Engine rpm may be maintained at the rate of speed, typically 2,200 rpm for a combine. If the engine has a very light load, such as transporting, idling, going down a hill, etc., controller 14 can select a very low torque curve for optimized fuel economy and elevated exhaust temperature for the after treatment function. For combines, field data collection has shown that typically 30% of the vehicle operation is at 50% load or less, thereby illustrating a usefulness of the present invention. If a traditional droop governor curve is used, instead of the isochronous governor curve, the functions of the illustrated invention can still be employed particularly as long as the same governor curve is employed for the various torque curves.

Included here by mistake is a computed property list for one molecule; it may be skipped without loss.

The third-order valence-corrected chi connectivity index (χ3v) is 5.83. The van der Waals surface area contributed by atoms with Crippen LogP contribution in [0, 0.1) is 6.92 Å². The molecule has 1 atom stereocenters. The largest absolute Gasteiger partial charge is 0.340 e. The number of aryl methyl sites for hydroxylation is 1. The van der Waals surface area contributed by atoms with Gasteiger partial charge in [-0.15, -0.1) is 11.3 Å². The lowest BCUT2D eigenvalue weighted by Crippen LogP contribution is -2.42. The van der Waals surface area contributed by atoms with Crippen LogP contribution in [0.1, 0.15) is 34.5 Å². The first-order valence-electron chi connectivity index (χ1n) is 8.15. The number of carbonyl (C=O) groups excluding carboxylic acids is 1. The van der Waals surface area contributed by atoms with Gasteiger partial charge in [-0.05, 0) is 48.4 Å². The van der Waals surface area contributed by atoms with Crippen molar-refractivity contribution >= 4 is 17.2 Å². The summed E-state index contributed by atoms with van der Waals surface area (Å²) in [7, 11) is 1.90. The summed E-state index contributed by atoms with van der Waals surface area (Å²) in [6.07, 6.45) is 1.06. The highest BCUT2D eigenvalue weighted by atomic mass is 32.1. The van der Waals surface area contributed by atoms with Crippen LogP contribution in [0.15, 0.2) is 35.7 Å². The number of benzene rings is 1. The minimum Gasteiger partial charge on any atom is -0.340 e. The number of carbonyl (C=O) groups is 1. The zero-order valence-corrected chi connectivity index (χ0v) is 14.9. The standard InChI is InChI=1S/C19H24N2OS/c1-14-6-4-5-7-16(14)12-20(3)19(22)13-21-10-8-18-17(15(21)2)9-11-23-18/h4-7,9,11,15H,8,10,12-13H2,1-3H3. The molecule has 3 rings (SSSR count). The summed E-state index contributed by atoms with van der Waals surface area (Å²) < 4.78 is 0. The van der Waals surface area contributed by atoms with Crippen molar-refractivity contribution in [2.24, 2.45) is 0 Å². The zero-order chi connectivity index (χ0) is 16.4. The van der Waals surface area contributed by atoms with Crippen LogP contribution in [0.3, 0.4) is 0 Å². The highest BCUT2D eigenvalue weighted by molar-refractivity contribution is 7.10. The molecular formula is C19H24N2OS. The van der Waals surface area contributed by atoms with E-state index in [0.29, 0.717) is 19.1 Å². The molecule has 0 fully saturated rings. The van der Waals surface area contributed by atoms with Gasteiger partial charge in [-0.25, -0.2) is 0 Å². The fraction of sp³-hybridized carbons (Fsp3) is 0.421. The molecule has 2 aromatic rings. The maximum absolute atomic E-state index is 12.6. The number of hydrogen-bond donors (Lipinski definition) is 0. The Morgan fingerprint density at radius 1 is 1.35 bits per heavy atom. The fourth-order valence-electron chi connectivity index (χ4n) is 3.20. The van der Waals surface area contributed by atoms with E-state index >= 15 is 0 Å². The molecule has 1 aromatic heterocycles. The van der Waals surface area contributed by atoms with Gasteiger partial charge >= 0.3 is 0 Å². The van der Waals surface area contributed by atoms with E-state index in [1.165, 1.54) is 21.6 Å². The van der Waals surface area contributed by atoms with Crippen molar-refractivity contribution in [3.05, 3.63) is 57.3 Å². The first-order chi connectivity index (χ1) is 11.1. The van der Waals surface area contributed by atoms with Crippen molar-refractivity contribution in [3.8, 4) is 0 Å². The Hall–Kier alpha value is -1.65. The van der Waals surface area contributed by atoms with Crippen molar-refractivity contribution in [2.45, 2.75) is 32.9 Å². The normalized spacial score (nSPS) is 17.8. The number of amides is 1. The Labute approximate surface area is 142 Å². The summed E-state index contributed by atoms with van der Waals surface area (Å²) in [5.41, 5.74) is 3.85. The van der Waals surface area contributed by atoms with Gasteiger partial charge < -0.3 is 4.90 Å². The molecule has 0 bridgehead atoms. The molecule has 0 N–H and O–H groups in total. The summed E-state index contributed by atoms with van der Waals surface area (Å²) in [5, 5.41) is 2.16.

A further advantage of the present invention is that the traditional 14% power bulge for combines to handle slugs is improved. For example, in combines if a slug enters the operation system the torque output of the engine would be exceeded in this transient slug situation. When this happens, the engine rpm will drop very fast, so fast that an operator cannot respond adequately to the event. In this case, controller 14 may monitor the engine rpm compute the angular acceleration of the engine. For a combine, the mass-moment of inertia is typically 20 kg/m2. During a slug, the transient load may exceed the engine torque output by as much as 50-100% for 2-4 seconds. This would result in an angular acceleration rate of −10 to −30 rad/sec2. Controller 14 senses this quickly enough, say in less than 1/10 second, controller 14 then automatically selects the appropriate torque boost curve to provide, for example, a 25 kilowatt boost over the standard rate of power at 2,200 rpm. This allows for the power boost to be engaged very quickly before engine speed is dropped below the; isochronous 2,200 rpm. It is also possible to engage the boost before the engine has dropped below 2,190 rpm, for example. At that point, the engine would be delivering as much power as possible to overcome the slug before the engine speed has dropped down to 2,000 rpm, which may be the peak power point for the 14% power bulge. This present invention dramatically enhances the ability of the combine to handle transient slugs and separator overloads. Once the slug has passed through the machine, and the transient load drops off to normal, the need for boost power ceases. This is managed, for example, with a timer which can automatically cause controller 14 to down revert to the normal rated power curve after a delay of say 5-10 seconds. Alternatively, controller 14 may revert to a previous curve once the engine rpm returns to 2,200 rpm.